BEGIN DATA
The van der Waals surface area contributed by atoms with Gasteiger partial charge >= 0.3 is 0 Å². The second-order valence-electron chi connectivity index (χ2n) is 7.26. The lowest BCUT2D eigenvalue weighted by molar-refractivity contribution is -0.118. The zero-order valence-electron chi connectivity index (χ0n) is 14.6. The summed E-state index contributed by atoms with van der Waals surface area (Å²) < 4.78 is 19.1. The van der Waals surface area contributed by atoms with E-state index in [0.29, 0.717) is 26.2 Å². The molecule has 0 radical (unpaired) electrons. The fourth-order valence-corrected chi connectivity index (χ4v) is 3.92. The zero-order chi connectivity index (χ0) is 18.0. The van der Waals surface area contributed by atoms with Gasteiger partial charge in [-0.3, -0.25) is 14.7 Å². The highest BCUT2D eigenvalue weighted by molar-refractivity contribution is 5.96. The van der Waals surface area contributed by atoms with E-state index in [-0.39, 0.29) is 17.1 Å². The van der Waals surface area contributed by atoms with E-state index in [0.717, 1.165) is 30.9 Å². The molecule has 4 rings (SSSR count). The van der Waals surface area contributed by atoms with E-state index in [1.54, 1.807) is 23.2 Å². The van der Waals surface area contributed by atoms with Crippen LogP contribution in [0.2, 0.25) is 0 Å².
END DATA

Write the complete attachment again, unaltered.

The van der Waals surface area contributed by atoms with Gasteiger partial charge >= 0.3 is 0 Å². The second-order valence-electron chi connectivity index (χ2n) is 7.26. The lowest BCUT2D eigenvalue weighted by molar-refractivity contribution is -0.118. The zero-order valence-electron chi connectivity index (χ0n) is 14.6. The summed E-state index contributed by atoms with van der Waals surface area (Å²) < 4.78 is 19.1. The van der Waals surface area contributed by atoms with E-state index in [0.29, 0.717) is 26.2 Å². The molecule has 0 radical (unpaired) electrons. The fourth-order valence-corrected chi connectivity index (χ4v) is 3.92. The zero-order chi connectivity index (χ0) is 18.0. The van der Waals surface area contributed by atoms with Gasteiger partial charge in [-0.3, -0.25) is 14.7 Å². The highest BCUT2D eigenvalue weighted by molar-refractivity contribution is 5.96. The van der Waals surface area contributed by atoms with E-state index in [-0.39, 0.29) is 17.1 Å². The van der Waals surface area contributed by atoms with E-state index in [0.717, 1.165) is 30.9 Å². The molecule has 4 rings (SSSR count). The van der Waals surface area contributed by atoms with E-state index in [1.54, 1.807) is 23.2 Å². The van der Waals surface area contributed by atoms with Crippen LogP contribution in [0.2, 0.25) is 0 Å².